Data Protection Weekly 35/2023

Sep 4, 2023

 European Union

European Commission: Turkey joins Digital Europe Programme

The European Commission has signed an association agreement with Turkey to participate in the Digital Europe Programme. This agreement will come into effect upon completion of the necessary ratification processes. Businesses, public administrations, and other eligible organisations in Turkey will gain access to the programme’s calls, which has an overall budget of €7.5 billion for the 2021-2027 period. Turkey will be able to participate in projects focusing on artificial intelligence, advanced digital skills, and the establishment of Digital Innovation Hubs within the country. The European Commission aims to strengthen ties in digital technologies and hopes that Turkey will foster closer links to the EU economy and society. The Digital Europe Programme’s funds will also complement other EU funding available to Turkey, such as Horizon Europe. You can read the press release here.

ENISA: Publication of a report on the cybersecurity challenges in subsea cable ecosystem

The European Union Agency for Cybersecurity (ENISA) has released a report focusing on the cybersecurity challenges facing the subsea cable ecosystem. Subsea cables are crucial for global internet infrastructure, carrying over 97% of the world’s internet traffic. The report identifies weak points such as cable landing stations and areas where multiple cables are in close proximity. Most incidents affecting subsea cables are accidental, often caused by anchoring and fishing activities. However, the report also warns of potential malicious actions like sabotage and espionage. Repairing these cables is a complex and time-consuming process, requiring specialised ships. The report calls for clearer mandates and supervision at the national level to protect these vital assets and suggests that national authorities should exchange best practices for subsea cable protection. The European Commission has also initiated a dedicated study to further analyse the resilience, redundancy, and capacity of subsea cables. You can read the press release here and download the full report here.

National Authorities

France: CNIL opens public consultation on data security for high-risk systems

France’s data protection authority (CNIL), has initiated a public consultation to address the security of what it calls “critical treatments” in information systems. According to CNIL, in 2022, a third of its sanctions were related to failures in data security compliance. The public consultation aims to consolidate advanced security practices recommended by CNIL into a single document. This effort particularly targets systems deemed “critical” based on two cumulative criteria: large-scale processing as per GDPR, and the potential for severe consequences in the event of a data breach, for individual, national security or for society as a whole. The consultation is open to any public or private organisation interested in using this forthcoming document as a best-practice guide for personal data treatment. The deadline for public input is October 8, 2023, and the final recommendation is expected to be published in early 2024. You can read the press release here (in French).

Ireland: DPC advises on safe back-to-school photos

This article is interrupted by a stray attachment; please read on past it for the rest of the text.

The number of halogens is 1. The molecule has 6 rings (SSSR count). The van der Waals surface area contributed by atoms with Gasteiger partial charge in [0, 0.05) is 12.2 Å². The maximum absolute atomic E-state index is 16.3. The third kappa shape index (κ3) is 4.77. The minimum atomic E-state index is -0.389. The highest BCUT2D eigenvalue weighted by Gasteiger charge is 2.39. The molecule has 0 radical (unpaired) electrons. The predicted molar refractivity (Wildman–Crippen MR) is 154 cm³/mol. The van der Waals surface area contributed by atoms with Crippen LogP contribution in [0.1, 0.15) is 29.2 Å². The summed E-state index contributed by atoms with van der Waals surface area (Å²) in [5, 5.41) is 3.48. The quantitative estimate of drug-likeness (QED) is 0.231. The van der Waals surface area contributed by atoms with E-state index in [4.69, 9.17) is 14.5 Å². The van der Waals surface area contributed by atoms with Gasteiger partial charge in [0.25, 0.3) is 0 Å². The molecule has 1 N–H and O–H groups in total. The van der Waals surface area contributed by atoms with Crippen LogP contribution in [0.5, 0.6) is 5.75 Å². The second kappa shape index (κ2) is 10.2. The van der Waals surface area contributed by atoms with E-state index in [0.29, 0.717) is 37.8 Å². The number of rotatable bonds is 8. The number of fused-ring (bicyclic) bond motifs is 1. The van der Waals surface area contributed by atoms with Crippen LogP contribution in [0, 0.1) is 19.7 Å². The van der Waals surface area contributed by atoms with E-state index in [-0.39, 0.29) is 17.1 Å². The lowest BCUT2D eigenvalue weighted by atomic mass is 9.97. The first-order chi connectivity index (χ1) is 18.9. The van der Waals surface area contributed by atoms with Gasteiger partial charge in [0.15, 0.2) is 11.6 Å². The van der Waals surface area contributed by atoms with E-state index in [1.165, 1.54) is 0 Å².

The Irish data protection authority (DPC) has issued a blog post urging parents to exercise caution when posting back-to-school photos of their children on social media. The campaign, titled #PauseBeforeYouPost, outlines four key tips for parents. First, it advises against oversharing details such as the child’s name, age, and teacher. Second, it recommends scrutinising the photo’s background for identifiable information like school crests or location tags. Third, parents are encouraged to consult their children, as the photos are considered their personal data. Lastly, the blog post suggests setting social media profiles to “private” and limiting the audience to “close friends.” The DPC emphasises that even seemingly innocent posts can lead to unintended oversharing, which could have serious consequences. You can read the full blog post here.

Italy: The Garante issues warning on victim details disclosure

The Italian data protection authority (Garante) has initiated an investigation against websites that disclosed the identity of a sexual assault victim in Palermo. Despite journalistic ethical guidelines that prohibit revealing details that could identify victims of violence, several cases have emerged where excessive details were provided. The Garante has previously issued specific warnings to respect legal norms protecting victims of sexual violence. The disclosure of the victim’s personal data not only violates data protection laws but also contravenes criminal law (Article 734 bis c.p.). The Garante also warns that disclosing the names of the perpetrators could indirectly identify the victim. It urges all media operators to refrain from further disclosing the victim’s identity and to communicate in a manner that respects human dignity. You can read the press release here (in Italian).

Netherlands: AP releases first Algorithmic Risks Report

The Dutch data protection authority (AP) has published its inaugural Algorithmic Risks Report, highlighting the need for better control over algorithms and AI. The report identifies the rapid integration of AI innovations into society, such as smart chatbots and inadequate understanding of existing algorithms as significant risks. AP Chair Aleid Wolfsen emphasised the need for effective management of risks like discrimination, unfair outcomes, and lack of transparency. The AP advises focusing on high-risk algorithms and aligning with forthcoming European legislation. It also calls for a one-year transition period for public organisations to register their usage of high-risk algorithms. The report aims to provide an overarching risk perspective to inform policy and will be updated every six months. You can read the press release and download the report here.

Poland: UODO investigates Ryanair’s passenger verification procedures